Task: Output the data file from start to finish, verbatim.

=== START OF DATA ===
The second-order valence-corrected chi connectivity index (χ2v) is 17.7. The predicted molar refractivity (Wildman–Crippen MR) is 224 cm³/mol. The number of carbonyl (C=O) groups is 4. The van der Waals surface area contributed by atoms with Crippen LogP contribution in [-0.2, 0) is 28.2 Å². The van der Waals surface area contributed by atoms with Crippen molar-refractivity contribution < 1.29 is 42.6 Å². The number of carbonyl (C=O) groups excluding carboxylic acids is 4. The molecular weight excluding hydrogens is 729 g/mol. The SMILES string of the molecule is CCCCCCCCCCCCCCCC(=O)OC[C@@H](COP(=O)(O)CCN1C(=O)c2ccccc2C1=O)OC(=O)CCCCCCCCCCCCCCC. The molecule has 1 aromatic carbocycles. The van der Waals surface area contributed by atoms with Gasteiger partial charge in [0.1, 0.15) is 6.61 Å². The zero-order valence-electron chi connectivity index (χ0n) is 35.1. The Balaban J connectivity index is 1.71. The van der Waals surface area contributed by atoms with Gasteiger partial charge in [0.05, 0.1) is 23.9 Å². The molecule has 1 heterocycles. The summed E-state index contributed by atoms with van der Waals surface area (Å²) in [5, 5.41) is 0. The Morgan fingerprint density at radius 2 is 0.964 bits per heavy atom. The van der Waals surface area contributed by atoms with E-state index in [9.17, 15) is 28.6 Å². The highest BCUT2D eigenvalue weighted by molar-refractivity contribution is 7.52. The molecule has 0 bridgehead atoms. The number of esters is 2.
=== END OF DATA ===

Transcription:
The second-order valence-corrected chi connectivity index (χ2v) is 17.7. The predicted molar refractivity (Wildman–Crippen MR) is 224 cm³/mol. The number of carbonyl (C=O) groups is 4. The van der Waals surface area contributed by atoms with Crippen LogP contribution in [-0.2, 0) is 28.2 Å². The van der Waals surface area contributed by atoms with Crippen molar-refractivity contribution < 1.29 is 42.6 Å². The number of carbonyl (C=O) groups excluding carboxylic acids is 4. The molecular weight excluding hydrogens is 729 g/mol. The SMILES string of the molecule is CCCCCCCCCCCCCCCC(=O)OC[C@@H](COP(=O)(O)CCN1C(=O)c2ccccc2C1=O)OC(=O)CCCCCCCCCCCCCCC. The molecule has 1 aromatic carbocycles. The van der Waals surface area contributed by atoms with Gasteiger partial charge in [0.1, 0.15) is 6.61 Å². The zero-order valence-electron chi connectivity index (χ0n) is 35.1. The Balaban J connectivity index is 1.71. The van der Waals surface area contributed by atoms with Gasteiger partial charge in [0.05, 0.1) is 23.9 Å². The molecule has 1 heterocycles. The summed E-state index contributed by atoms with van der Waals surface area (Å²) in [5, 5.41) is 0. The Morgan fingerprint density at radius 2 is 0.964 bits per heavy atom. The van der Waals surface area contributed by atoms with E-state index in [9.17, 15) is 28.6 Å². The highest BCUT2D eigenvalue weighted by molar-refractivity contribution is 7.52. The molecule has 0 bridgehead atoms. The number of esters is 2.